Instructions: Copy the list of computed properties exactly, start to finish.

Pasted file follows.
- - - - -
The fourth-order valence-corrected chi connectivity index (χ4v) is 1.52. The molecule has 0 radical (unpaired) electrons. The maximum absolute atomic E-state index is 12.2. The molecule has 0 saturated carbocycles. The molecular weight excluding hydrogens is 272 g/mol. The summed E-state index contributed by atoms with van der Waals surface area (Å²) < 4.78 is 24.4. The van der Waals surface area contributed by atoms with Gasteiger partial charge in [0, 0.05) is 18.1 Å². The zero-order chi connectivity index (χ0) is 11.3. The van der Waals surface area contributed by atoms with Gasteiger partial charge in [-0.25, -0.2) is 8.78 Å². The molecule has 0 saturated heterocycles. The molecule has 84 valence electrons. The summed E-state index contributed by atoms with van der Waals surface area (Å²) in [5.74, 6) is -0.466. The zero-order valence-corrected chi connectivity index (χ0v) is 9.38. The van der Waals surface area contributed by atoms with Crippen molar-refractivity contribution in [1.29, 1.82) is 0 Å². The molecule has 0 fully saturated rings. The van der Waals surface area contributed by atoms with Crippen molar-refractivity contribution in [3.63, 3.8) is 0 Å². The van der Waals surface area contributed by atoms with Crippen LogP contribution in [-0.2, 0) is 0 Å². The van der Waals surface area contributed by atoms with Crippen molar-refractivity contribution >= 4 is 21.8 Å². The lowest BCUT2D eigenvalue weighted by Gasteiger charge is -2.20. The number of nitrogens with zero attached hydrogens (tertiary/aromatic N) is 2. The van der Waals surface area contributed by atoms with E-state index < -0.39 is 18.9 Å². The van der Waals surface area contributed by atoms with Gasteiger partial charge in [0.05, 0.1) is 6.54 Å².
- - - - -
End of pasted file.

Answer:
The fourth-order valence-corrected chi connectivity index (χ4v) is 1.52. The molecule has 0 radical (unpaired) electrons. The maximum absolute atomic E-state index is 12.2. The molecule has 0 saturated carbocycles. The molecular weight excluding hydrogens is 272 g/mol. The summed E-state index contributed by atoms with van der Waals surface area (Å²) < 4.78 is 24.4. The van der Waals surface area contributed by atoms with Gasteiger partial charge in [0, 0.05) is 18.1 Å². The zero-order chi connectivity index (χ0) is 11.3. The van der Waals surface area contributed by atoms with Gasteiger partial charge in [-0.25, -0.2) is 8.78 Å². The molecule has 0 saturated heterocycles. The molecule has 84 valence electrons. The summed E-state index contributed by atoms with van der Waals surface area (Å²) in [5.74, 6) is -0.466. The zero-order valence-corrected chi connectivity index (χ0v) is 9.38. The van der Waals surface area contributed by atoms with Crippen molar-refractivity contribution in [1.29, 1.82) is 0 Å². The molecule has 0 fully saturated rings. The van der Waals surface area contributed by atoms with Crippen molar-refractivity contribution in [3.63, 3.8) is 0 Å². The van der Waals surface area contributed by atoms with Crippen LogP contribution in [-0.2, 0) is 0 Å². The van der Waals surface area contributed by atoms with Crippen molar-refractivity contribution >= 4 is 21.8 Å². The lowest BCUT2D eigenvalue weighted by Gasteiger charge is -2.20. The number of nitrogens with zero attached hydrogens (tertiary/aromatic N) is 2. The van der Waals surface area contributed by atoms with E-state index < -0.39 is 18.9 Å². The van der Waals surface area contributed by atoms with Gasteiger partial charge in [0.05, 0.1) is 6.54 Å².